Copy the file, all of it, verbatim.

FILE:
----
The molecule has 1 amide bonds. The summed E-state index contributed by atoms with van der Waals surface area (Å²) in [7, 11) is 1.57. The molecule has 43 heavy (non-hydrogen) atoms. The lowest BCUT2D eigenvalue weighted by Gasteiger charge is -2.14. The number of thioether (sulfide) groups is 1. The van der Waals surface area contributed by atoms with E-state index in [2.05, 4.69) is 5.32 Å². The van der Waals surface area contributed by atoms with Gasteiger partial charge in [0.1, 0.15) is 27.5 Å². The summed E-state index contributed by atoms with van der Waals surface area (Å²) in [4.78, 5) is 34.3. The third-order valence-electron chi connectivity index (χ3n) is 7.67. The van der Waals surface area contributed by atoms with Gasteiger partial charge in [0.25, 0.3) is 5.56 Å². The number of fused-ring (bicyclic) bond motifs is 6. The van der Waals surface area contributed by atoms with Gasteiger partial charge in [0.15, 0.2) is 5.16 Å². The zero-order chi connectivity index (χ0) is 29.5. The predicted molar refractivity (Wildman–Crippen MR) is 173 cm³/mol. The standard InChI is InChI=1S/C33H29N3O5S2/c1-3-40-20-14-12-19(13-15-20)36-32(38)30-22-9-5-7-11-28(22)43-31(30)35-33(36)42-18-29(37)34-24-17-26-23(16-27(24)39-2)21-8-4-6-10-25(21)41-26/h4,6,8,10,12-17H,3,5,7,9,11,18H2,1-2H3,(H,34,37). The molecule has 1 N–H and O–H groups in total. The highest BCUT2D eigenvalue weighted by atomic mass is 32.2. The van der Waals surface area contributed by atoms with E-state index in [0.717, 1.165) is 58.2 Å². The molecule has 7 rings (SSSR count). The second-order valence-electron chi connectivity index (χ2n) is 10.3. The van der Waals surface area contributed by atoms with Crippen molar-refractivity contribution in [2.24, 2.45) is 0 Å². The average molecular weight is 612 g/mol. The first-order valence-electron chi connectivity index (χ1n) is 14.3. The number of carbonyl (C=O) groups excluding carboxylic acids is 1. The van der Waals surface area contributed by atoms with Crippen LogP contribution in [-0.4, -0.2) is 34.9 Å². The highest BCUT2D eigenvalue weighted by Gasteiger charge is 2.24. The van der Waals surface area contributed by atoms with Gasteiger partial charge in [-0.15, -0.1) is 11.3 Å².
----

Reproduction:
The molecule has 1 amide bonds. The summed E-state index contributed by atoms with van der Waals surface area (Å²) in [7, 11) is 1.57. The molecule has 43 heavy (non-hydrogen) atoms. The lowest BCUT2D eigenvalue weighted by Gasteiger charge is -2.14. The number of thioether (sulfide) groups is 1. The van der Waals surface area contributed by atoms with E-state index in [2.05, 4.69) is 5.32 Å². The van der Waals surface area contributed by atoms with Gasteiger partial charge in [0.1, 0.15) is 27.5 Å². The summed E-state index contributed by atoms with van der Waals surface area (Å²) in [4.78, 5) is 34.3. The third-order valence-electron chi connectivity index (χ3n) is 7.67. The van der Waals surface area contributed by atoms with Gasteiger partial charge in [0.25, 0.3) is 5.56 Å². The number of fused-ring (bicyclic) bond motifs is 6. The van der Waals surface area contributed by atoms with Gasteiger partial charge in [0.15, 0.2) is 5.16 Å². The zero-order chi connectivity index (χ0) is 29.5. The predicted molar refractivity (Wildman–Crippen MR) is 173 cm³/mol. The standard InChI is InChI=1S/C33H29N3O5S2/c1-3-40-20-14-12-19(13-15-20)36-32(38)30-22-9-5-7-11-28(22)43-31(30)35-33(36)42-18-29(37)34-24-17-26-23(16-27(24)39-2)21-8-4-6-10-25(21)41-26/h4,6,8,10,12-17H,3,5,7,9,11,18H2,1-2H3,(H,34,37). The molecule has 1 N–H and O–H groups in total. The highest BCUT2D eigenvalue weighted by atomic mass is 32.2. The van der Waals surface area contributed by atoms with E-state index in [0.717, 1.165) is 58.2 Å². The molecule has 7 rings (SSSR count). The second-order valence-electron chi connectivity index (χ2n) is 10.3. The van der Waals surface area contributed by atoms with Crippen molar-refractivity contribution in [2.24, 2.45) is 0 Å². The average molecular weight is 612 g/mol. The first-order valence-electron chi connectivity index (χ1n) is 14.3. The number of carbonyl (C=O) groups excluding carboxylic acids is 1. The van der Waals surface area contributed by atoms with Crippen LogP contribution in [-0.4, -0.2) is 34.9 Å². The highest BCUT2D eigenvalue weighted by Gasteiger charge is 2.24. The van der Waals surface area contributed by atoms with Gasteiger partial charge in [-0.15, -0.1) is 11.3 Å².